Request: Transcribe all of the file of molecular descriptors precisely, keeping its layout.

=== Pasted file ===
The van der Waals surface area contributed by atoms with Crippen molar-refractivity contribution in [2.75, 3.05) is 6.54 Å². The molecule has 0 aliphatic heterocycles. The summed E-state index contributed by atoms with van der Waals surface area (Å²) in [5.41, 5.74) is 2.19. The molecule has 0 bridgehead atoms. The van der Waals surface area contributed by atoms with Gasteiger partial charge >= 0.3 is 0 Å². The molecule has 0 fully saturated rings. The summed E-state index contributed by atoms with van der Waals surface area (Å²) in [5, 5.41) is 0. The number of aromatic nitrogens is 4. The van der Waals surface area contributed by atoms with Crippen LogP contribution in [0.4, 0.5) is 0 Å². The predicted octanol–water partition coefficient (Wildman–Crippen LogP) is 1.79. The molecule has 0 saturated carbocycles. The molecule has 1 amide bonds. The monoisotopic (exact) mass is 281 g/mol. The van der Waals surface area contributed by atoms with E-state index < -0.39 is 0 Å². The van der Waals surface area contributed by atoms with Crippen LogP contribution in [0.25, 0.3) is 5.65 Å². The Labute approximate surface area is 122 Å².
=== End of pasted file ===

The van der Waals surface area contributed by atoms with Crippen molar-refractivity contribution in [2.75, 3.05) is 6.54 Å². The molecule has 0 aliphatic heterocycles. The summed E-state index contributed by atoms with van der Waals surface area (Å²) in [5.41, 5.74) is 2.19. The molecule has 0 bridgehead atoms. The van der Waals surface area contributed by atoms with Gasteiger partial charge >= 0.3 is 0 Å². The molecule has 0 fully saturated rings. The summed E-state index contributed by atoms with van der Waals surface area (Å²) in [5, 5.41) is 0. The number of aromatic nitrogens is 4. The van der Waals surface area contributed by atoms with Crippen LogP contribution in [0.4, 0.5) is 0 Å². The predicted octanol–water partition coefficient (Wildman–Crippen LogP) is 1.79. The molecule has 0 saturated carbocycles. The molecule has 1 amide bonds. The monoisotopic (exact) mass is 281 g/mol. The van der Waals surface area contributed by atoms with E-state index < -0.39 is 0 Å². The van der Waals surface area contributed by atoms with Crippen LogP contribution in [0.25, 0.3) is 5.65 Å². The Labute approximate surface area is 122 Å².